‘The objects of the Society shall be to endeavor, by all means sanctioned by law, humanity and religion, to effect the abolition of slavery in the United States, to improve the character and condition of the free people of color, to inform and correct public opinion in relation to their situation and rights, and obtain for them equal civil and political rights and privileges with the whites.’Regular meetings were provided for on the last Monday of every month,4 and an annual meeting on the second Wednesday in January; and the Board of Managers were authorized to appoint agents to be employed in any part of the United States, ‘in obtaining or communicating intelligence, in the publication or distribution of tracts, books or papers, or in the execution of any measure which may be adopted to promote the objects of the Society.’ Auxiliary societies contributing to its funds, and sending delegates to its meetings, would be recognized in any part of New England. The Address was occupied with a defence
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2 Arnold Buffum, a member of the Society of Friends, and son of a member of the Providence Society for Promoting the Abolition of Slavery (Lib. 3.138), was a native of Smithfield, R. I., where he was born in 1782. In 1824 he visited England, and there made the acquaintance of Clarkson and the leading abolitionists of his own sect. He made a second anti-slavery visit to England in April, 1843, when a clerical fellow-passenger described him as ‘an Old Hickory Quaker Abolitionist,’ a ‘tall, gray-headed, goldspectacled patriarch’ ( “Life of Dr. Wm. A. Muhlenberg,” p. 163). He died March 13, 1859. See p. 94 of “Proceedings of the American Anti-Slavery Society at its Third Decade, 1863.” Mr. Buffum possessed much mechanical ingenuity, which he applied in the line of his business—the manufacture of hats—and otherwise, and had dreams of liberally endowing the cause from his profits (Ms. Mar. 27, 1835, Henry E. to Geo. W. Benson).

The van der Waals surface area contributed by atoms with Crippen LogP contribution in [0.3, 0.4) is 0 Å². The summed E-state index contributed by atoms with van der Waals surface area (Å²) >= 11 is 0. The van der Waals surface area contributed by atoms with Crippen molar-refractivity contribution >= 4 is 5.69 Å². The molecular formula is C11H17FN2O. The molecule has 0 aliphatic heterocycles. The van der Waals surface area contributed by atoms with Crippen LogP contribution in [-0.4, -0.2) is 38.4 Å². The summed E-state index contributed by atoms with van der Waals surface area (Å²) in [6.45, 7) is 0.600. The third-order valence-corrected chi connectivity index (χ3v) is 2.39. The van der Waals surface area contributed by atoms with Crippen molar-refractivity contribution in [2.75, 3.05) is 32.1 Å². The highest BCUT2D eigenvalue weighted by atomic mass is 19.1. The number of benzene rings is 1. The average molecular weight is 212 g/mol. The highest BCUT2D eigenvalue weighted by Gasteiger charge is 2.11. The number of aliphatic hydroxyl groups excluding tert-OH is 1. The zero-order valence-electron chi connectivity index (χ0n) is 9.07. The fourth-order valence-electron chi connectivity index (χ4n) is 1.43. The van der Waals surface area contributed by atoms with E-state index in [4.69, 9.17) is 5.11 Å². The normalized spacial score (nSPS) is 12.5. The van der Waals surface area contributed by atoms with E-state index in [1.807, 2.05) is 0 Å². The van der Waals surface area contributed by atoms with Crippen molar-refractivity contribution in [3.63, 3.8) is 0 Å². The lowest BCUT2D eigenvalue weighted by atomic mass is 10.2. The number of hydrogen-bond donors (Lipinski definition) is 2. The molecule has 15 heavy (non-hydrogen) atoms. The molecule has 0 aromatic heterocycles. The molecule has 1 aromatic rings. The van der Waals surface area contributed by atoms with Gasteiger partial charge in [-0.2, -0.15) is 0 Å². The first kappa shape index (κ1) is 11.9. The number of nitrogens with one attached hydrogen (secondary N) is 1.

4 May 28, 1832, ‘Voted, that hereafter meetings of the Society shall be opened by prayer.’
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